Bahamas blasts EU for using 'outdated data' to place it on tax haven blacklist

NASSAU, Bahamas, (CMC) – The Bahamas government has criticised the European Union (EU) for relying on what it said is outdated information in order to keep the country on a list of “non-cooperative jurisdictions for tax purposes".

The EU Tuesday named Belize and Antigua and Barbuda as the latest Caribbean Community (Caricom) countries to its list. In addition, the EU also named Seychelles to the list, while at the same time removing the British Virgin Islands, Costa Rica and Marshall Islands.

READ: EU adds Antigua and Barbuda, Belize, Seychelles to tax haven blacklist

The EU said that apart from the new additions, the other Caribbean countries included in its 16 non-cooperative jurisdictions are Anguilla, The Bahamas, Trinidad and Tobago, Turks and Caicos Islands.

“The Council regrets that these jurisdictions are not yet cooperative on tax matters and invites them to improve their legal framework in order to resolve the identified issues,” the EU said in a statement.

But Nassau said the EU’s determination was based on the recommendation of the Organization for Economic Cooperation and Development Forum on Harmful Tax Practices (FHTP) meeting held in April 2023 before many of its reforms for economic substance were implemented.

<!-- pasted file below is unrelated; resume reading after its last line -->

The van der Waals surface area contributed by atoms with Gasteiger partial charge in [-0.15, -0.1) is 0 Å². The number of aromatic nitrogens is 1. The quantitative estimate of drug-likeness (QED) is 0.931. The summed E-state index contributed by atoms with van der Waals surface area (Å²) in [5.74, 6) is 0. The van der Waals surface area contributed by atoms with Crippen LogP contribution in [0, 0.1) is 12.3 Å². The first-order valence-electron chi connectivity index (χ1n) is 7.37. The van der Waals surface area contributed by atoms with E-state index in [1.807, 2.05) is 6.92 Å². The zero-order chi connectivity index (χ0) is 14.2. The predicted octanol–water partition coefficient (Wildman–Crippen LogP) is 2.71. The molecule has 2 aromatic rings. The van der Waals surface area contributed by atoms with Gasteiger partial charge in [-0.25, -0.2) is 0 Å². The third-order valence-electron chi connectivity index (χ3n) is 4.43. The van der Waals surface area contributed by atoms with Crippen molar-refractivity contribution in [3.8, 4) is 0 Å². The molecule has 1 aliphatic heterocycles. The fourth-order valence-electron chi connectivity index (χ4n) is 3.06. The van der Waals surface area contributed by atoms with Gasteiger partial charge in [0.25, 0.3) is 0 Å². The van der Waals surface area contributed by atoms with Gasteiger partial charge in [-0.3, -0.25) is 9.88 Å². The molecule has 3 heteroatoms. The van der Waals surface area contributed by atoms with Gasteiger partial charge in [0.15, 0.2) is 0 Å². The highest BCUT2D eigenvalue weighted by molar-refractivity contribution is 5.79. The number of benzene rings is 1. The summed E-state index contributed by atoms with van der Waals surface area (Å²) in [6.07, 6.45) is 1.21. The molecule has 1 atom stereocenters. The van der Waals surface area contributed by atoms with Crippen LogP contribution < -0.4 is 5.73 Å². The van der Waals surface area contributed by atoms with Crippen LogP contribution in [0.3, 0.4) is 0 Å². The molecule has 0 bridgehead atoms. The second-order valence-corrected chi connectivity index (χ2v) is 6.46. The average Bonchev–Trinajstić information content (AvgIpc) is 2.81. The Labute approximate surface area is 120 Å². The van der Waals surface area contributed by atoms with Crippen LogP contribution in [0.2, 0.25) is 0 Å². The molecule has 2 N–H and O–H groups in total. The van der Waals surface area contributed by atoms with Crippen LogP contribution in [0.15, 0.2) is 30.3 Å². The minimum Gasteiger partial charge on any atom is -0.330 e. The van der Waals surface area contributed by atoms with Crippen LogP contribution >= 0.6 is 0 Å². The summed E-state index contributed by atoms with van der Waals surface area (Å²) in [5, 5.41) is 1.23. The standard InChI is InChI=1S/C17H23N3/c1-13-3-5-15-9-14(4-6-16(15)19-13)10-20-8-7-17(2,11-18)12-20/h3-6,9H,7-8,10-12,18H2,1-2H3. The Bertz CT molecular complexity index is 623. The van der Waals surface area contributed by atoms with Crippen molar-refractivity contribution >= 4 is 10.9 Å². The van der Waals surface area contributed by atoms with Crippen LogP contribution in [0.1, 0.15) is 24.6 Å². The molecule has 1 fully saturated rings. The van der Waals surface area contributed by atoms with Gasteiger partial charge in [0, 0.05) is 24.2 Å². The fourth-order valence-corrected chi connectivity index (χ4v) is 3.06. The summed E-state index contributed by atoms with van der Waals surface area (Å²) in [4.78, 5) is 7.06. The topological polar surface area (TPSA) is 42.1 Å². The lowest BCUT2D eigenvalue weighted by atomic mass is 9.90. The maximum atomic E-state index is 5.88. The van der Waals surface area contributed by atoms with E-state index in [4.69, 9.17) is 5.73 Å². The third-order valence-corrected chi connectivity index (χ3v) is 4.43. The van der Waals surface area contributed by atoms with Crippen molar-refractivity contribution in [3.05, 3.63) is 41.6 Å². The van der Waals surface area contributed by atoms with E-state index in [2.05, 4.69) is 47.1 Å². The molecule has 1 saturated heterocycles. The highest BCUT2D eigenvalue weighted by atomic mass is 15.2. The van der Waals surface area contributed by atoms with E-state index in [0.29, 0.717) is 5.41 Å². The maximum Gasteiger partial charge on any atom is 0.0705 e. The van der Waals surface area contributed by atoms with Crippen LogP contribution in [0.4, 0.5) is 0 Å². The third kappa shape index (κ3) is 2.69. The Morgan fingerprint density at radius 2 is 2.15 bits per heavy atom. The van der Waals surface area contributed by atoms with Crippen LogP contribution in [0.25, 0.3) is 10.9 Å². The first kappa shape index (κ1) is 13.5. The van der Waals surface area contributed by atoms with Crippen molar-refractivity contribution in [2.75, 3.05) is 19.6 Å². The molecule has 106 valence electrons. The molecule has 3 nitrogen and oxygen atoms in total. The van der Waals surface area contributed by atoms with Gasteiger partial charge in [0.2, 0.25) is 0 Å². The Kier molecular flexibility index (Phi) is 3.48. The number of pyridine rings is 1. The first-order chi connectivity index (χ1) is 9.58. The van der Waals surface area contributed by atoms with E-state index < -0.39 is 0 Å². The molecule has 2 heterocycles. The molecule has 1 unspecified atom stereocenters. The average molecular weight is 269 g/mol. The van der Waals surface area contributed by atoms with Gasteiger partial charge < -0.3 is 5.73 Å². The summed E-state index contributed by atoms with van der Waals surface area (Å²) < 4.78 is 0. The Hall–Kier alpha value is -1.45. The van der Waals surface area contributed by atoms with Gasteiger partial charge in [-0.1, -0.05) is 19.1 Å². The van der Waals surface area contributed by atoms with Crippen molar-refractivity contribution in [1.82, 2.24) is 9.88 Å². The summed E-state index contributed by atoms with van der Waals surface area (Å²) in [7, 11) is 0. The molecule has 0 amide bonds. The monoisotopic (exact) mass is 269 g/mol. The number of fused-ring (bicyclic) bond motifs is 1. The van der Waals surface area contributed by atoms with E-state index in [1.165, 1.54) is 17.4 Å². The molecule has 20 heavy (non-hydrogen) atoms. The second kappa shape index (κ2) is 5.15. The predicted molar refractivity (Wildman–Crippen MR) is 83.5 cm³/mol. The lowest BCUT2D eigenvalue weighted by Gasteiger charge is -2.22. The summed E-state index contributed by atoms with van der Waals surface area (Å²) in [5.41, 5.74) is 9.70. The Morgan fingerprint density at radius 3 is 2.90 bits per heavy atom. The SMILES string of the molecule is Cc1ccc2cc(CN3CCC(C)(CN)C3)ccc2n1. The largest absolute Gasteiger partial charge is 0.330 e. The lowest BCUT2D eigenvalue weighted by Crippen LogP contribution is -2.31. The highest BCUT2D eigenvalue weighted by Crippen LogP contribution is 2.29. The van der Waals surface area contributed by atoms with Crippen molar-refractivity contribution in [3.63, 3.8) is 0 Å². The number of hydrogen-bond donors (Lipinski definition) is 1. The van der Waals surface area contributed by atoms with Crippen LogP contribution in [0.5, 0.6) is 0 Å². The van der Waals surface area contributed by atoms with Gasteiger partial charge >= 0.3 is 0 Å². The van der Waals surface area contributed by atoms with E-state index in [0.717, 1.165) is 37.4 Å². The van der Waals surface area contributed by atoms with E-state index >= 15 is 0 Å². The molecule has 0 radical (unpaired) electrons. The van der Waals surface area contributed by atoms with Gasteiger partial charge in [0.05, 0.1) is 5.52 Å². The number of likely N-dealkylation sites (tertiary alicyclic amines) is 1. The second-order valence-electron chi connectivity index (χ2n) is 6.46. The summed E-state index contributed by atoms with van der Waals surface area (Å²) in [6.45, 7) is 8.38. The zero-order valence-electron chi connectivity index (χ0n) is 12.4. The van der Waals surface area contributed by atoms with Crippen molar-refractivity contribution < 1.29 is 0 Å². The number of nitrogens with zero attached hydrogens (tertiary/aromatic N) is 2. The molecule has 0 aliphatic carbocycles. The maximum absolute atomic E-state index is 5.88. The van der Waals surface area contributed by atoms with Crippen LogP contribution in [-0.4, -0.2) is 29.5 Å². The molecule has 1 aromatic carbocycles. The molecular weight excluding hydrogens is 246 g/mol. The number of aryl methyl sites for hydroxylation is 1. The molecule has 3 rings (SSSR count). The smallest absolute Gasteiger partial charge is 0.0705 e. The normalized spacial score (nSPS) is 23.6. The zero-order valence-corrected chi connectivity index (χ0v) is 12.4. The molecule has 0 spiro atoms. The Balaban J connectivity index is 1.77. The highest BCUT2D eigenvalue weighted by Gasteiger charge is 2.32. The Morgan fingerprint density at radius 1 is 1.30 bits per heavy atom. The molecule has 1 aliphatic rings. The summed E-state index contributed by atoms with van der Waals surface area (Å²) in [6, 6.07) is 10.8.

The Ministry of Finance statement said the FHTP will meet again at the end of this month and that the government “is cautiously optimistic for a favourable review by the FHTP.

“A favourable review by the FHTP at the end of the month will be considered by the EU in their February 2024 meeting. The government of The Bahamas has and continues to do everything in its power to address the compliance with the economic substance regime,” the government statement said.

“The government of The Bahamas has made considerable progress over the last year and this is reflective in the non-compliance on the BEPS (base erosion and profit shifting) Action 13 country-by-country reporting being removed from the EU’s determination,” the statement added.

Attorney General Ryan Pinder had said in August that the government was in the testing phase of its new economic substance reporting portal and has begun onsite inspection of financial firms and other entities within the ambit of substance reporting, having issued fines after 30 or so inspections thus far.

The full launch of the portal was due to take place last month.

Pinder said the government was “rather disappointed but not surprised” that the country was still included on the blacklist.

“We fully expect to have a favourable review by the Forum for Harmful Tax Practices and, by the end of this calendar year, will have revised recommendations from the Forum which the EU will take into account in its February meeting,” Pinder noted.

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